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Player Greed Is Now Reaching Absurd Heights

September 30, 1997|HELENE ELLIOTT

It's lamentable when unsigned restricted free agents hold out, as about 30 players are doing on the eve of Wednesday's season openers. But they're not breaking their word, since they're not under contract.

It's outright deplorable, however, that several prominent players who have valid contracts refused to report to camp or to play in exhibition games, sending a loud and obnoxious me-first message that used to be unimaginable in hockey.

The first perpetrator was Philadelphia Flyer left wing John LeClair, who signed a five-year, $7-million contract after the 1994-95 season. He stayed out of camp a week and only showed up after being assured his deal would be redone.

Then there's Washington Capital right wing Peter Bondra, who said he would practice but not play unless his contract--which has three years left at an average of $2 million a year--was ripped up. The Capitals suspended him.

Last and worst, because of the timing, was Phoenix Coyote left wing Keith Tkachuk, the NHL's top goal scorer last season. He refused to travel to the team's last exhibition game unless his deal--which has three years and $8.6 million left--was amended to give him a huge raise. He also was suspended.

Tkachuk, one of the NHL's premier power forwards, thinks his salary is below market value. He obviously forgot that the $6 million he earned in 1995-96, after the then-Winnipeg Jets matched a front-loaded offer made to him by the Chicago Blackhawks, greatly exceeded the going rate.

When did a deal not become a deal? And where will the money come from to pay these players?

"I don't know," Phoenix General Manager Bobby Smith said. "Our ancillary revenues are nothing like other major sports and our ticket prices are already at high levels. I hear talk of an $8-million player. That's $100,000 per game, and we have only 41 home games. You look at your crowd and say, 'The first $200,000 goes to player X.' Well, how do you pay the other players and your other expenses?

"Is the answer more revenues or some restraint on your spending? The increase [in average salaries] was 9% last year [to about $1 million]. And it looks like it's going to be well into double digits this year."

Here's a suggestion: Any player whose contract is rewritten in midterm must refund money if his production doesn't match his raise.

If Tkachuk wants a 50% raise, his goal total should increase by 50%, from 52 to 78. If he fails, he would have to pay the Coyotes something like $100,000 for every five or 10 goals he falls short.

That's only fair. Or has that word completely lost its meaning?


NHL Commissioner Gary Bettman, aware many players complained last season that interference and obstruction were hampering skill players, instructed referees to closely watch such infractions this season.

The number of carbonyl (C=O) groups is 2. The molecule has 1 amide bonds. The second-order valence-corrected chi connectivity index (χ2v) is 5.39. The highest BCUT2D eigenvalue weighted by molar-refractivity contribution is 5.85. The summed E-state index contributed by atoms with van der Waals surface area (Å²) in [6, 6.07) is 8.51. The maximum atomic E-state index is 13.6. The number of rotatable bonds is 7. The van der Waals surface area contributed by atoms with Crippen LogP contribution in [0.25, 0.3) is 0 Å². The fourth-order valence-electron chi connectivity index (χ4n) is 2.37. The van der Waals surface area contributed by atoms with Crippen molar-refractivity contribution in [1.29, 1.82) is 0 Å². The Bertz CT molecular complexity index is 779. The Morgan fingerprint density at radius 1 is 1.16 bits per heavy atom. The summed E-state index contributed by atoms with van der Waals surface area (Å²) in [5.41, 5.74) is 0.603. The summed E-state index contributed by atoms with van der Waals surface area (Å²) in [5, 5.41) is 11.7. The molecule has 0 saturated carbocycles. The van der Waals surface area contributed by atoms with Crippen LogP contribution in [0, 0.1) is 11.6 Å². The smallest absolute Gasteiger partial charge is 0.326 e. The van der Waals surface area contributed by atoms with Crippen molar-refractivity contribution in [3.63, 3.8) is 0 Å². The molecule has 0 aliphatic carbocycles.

"I write your paychecks. I'm asking you to do this," he told them. "If that's not good enough, I'm begging you to do this."

The league clamped down on obstruction and interference two years ago, and the initial results were tedious games, because referees called everything. They eventually relaxed to a reasonable pace but they relaxed too much last season and let too much go.

"It hurts the quality of the product," Brian Burke, the NHL's director of hockey operations, said of obstruction. "I don't think it hurts just the skill players, it hurts the flow of the game."

Smith had thoughts on this subject too: "It's going to allow skill players to do their thing without being hooked excessively," Smith said. "It's a hard thing to police and maintain that standard because teams will push it as far as they can.

"The complaint in the past has been that, with expansion, letting obstruction go meant less talented players could compete with skill players. Calling it allows smaller players to compete, which in effect increases the talent pool. It won't be only a big guys' game."

Burke also said last season's instructions about not making marginal calls won't apply to obstruction and interference.

"We told them, 'If you see 20, call 20,' " Burke said.

In addition, encroachment on the crease will be monitored again but referees were told to decide more quickly whether to review a play. That will minimize delays that often were too long.


Joe Thornton's broken left wrist spared the Boston Bruins a difficult and potentially unpopular decision.

Although Thornton, the top pick in the June entry draft, was regarded by Bruin fans as the savior of an under-productive team, he was far from a sure thing to make the squad. Early in training camp, Coach Pat Burns had to lecture the 18-year-old center about the effort necessary to make the jump to the pros, and Burns pondered whether it might be beneficial for Thornton to get another year's seasoning.

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